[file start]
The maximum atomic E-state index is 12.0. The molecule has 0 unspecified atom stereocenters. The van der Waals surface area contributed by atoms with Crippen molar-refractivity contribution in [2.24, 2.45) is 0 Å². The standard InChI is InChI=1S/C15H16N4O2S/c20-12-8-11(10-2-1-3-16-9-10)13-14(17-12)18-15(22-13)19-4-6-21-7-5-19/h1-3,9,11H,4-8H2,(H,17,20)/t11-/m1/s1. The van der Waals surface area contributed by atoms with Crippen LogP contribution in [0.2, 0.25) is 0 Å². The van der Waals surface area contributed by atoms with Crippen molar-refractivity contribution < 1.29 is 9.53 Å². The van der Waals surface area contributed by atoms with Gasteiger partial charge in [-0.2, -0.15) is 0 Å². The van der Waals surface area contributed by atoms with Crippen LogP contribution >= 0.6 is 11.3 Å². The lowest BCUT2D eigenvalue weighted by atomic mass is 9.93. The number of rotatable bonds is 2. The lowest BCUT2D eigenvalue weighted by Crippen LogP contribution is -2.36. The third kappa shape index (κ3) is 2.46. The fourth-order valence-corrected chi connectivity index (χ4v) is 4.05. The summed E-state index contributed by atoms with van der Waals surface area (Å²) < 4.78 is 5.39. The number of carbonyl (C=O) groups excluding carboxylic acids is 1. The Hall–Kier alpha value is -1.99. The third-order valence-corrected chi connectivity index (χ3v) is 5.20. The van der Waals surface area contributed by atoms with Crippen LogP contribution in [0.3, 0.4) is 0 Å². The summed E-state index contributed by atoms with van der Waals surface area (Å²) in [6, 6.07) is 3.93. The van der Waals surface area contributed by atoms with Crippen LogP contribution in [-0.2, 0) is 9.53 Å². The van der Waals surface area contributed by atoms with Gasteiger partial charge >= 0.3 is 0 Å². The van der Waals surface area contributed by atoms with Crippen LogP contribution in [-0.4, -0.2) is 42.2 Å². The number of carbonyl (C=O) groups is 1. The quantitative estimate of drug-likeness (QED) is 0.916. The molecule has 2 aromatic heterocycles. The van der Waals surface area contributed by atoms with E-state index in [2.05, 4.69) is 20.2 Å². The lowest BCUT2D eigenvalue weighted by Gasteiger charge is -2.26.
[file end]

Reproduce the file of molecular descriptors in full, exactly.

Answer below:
The maximum atomic E-state index is 12.0. The molecule has 0 unspecified atom stereocenters. The van der Waals surface area contributed by atoms with Crippen molar-refractivity contribution in [2.24, 2.45) is 0 Å². The standard InChI is InChI=1S/C15H16N4O2S/c20-12-8-11(10-2-1-3-16-9-10)13-14(17-12)18-15(22-13)19-4-6-21-7-5-19/h1-3,9,11H,4-8H2,(H,17,20)/t11-/m1/s1. The van der Waals surface area contributed by atoms with Crippen LogP contribution in [0.2, 0.25) is 0 Å². The van der Waals surface area contributed by atoms with Crippen molar-refractivity contribution < 1.29 is 9.53 Å². The van der Waals surface area contributed by atoms with Gasteiger partial charge in [-0.2, -0.15) is 0 Å². The van der Waals surface area contributed by atoms with Crippen LogP contribution >= 0.6 is 11.3 Å². The lowest BCUT2D eigenvalue weighted by atomic mass is 9.93. The number of rotatable bonds is 2. The lowest BCUT2D eigenvalue weighted by Crippen LogP contribution is -2.36. The third kappa shape index (κ3) is 2.46. The fourth-order valence-corrected chi connectivity index (χ4v) is 4.05. The summed E-state index contributed by atoms with van der Waals surface area (Å²) < 4.78 is 5.39. The number of carbonyl (C=O) groups excluding carboxylic acids is 1. The Hall–Kier alpha value is -1.99. The third-order valence-corrected chi connectivity index (χ3v) is 5.20. The van der Waals surface area contributed by atoms with Crippen LogP contribution in [0.3, 0.4) is 0 Å². The summed E-state index contributed by atoms with van der Waals surface area (Å²) in [6, 6.07) is 3.93. The van der Waals surface area contributed by atoms with Crippen LogP contribution in [-0.2, 0) is 9.53 Å². The van der Waals surface area contributed by atoms with Gasteiger partial charge >= 0.3 is 0 Å². The van der Waals surface area contributed by atoms with Crippen LogP contribution in [-0.4, -0.2) is 42.2 Å². The number of carbonyl (C=O) groups is 1. The quantitative estimate of drug-likeness (QED) is 0.916. The molecule has 2 aromatic heterocycles. The van der Waals surface area contributed by atoms with E-state index in [2.05, 4.69) is 20.2 Å². The lowest BCUT2D eigenvalue weighted by Gasteiger charge is -2.26.